The informant said that it reminds him of his mother, too. It’s funny how songs that are performed to us when we are children – often before we can even remember – make us so nostalgic. Certainly we can’t remember the circumstances under which these songs were performed. However, we know that our mothers took care of us at a time that they sang this song, and it’s so embedded within us, associated with childcare and motherly love, that it’s hard not to look at it so fondly.
“So this is just an old ghost story from camp, in northern Wisconsin. But this guy who was an old janitor at the camp went out to the woods to start chopping trees to make room for this new court they wanted to build. So he started chopping down trees with an axe and he cut off his leg. So he only had one leg after that, and um, so he uh, filled that with a stump that he had found and used that as his leg. This scared the campers so much that the camp fired him and sent him away. But what ended up happening that next summer, a boy was taking a shower on his own at the shower house at night. And then he would hear footsteps and a log kind of dragging. The story is that each year he comes back once and takes one kid and buries them in the back.”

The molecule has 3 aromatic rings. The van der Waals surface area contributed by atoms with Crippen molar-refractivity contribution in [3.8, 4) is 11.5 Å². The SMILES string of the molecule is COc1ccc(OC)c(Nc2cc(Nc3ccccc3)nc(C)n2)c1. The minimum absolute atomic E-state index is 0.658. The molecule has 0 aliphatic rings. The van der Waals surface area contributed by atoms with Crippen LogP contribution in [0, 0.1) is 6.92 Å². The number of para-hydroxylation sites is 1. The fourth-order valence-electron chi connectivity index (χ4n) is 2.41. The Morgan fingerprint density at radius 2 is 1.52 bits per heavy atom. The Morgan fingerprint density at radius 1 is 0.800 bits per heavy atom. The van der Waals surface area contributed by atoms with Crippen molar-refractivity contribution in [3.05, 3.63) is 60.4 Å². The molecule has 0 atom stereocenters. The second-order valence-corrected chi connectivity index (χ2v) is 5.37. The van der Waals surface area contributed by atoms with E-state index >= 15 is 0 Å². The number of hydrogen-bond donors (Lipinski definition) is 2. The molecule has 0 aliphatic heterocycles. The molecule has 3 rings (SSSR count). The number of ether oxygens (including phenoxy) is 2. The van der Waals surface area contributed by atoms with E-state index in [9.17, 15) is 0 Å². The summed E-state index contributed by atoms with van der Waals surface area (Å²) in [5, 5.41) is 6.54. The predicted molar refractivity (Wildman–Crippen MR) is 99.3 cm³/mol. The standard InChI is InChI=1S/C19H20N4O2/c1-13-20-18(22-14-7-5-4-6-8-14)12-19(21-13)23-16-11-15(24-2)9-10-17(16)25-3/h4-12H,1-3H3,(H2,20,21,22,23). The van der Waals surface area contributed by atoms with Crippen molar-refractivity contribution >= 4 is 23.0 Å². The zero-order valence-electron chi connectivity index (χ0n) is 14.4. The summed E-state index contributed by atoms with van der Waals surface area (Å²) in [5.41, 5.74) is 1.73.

“Yeah I like the story, It’s pretty morbid actually. I mean, like, here we have these pretty young campers, talking about someone chopping his leg off and stealing children, and yet, like, it’s totally OK, because it’s summer camp. How crazy is that, when you think about it, really? Like, ok, if I went up to some kid at a school, and I told the same story about a janitor working in the woodshop, like, I’d probably be arrested! It’s just funny to me. But, uh, yeah, I love telling this story”
“We’d usually do the whole campfire thing. You know, uh like we would get all the campers around at night and go around telling stories. We would tell this story one of, like, the first nights. It’s actually a pretty clever way to get them to, like, stick together”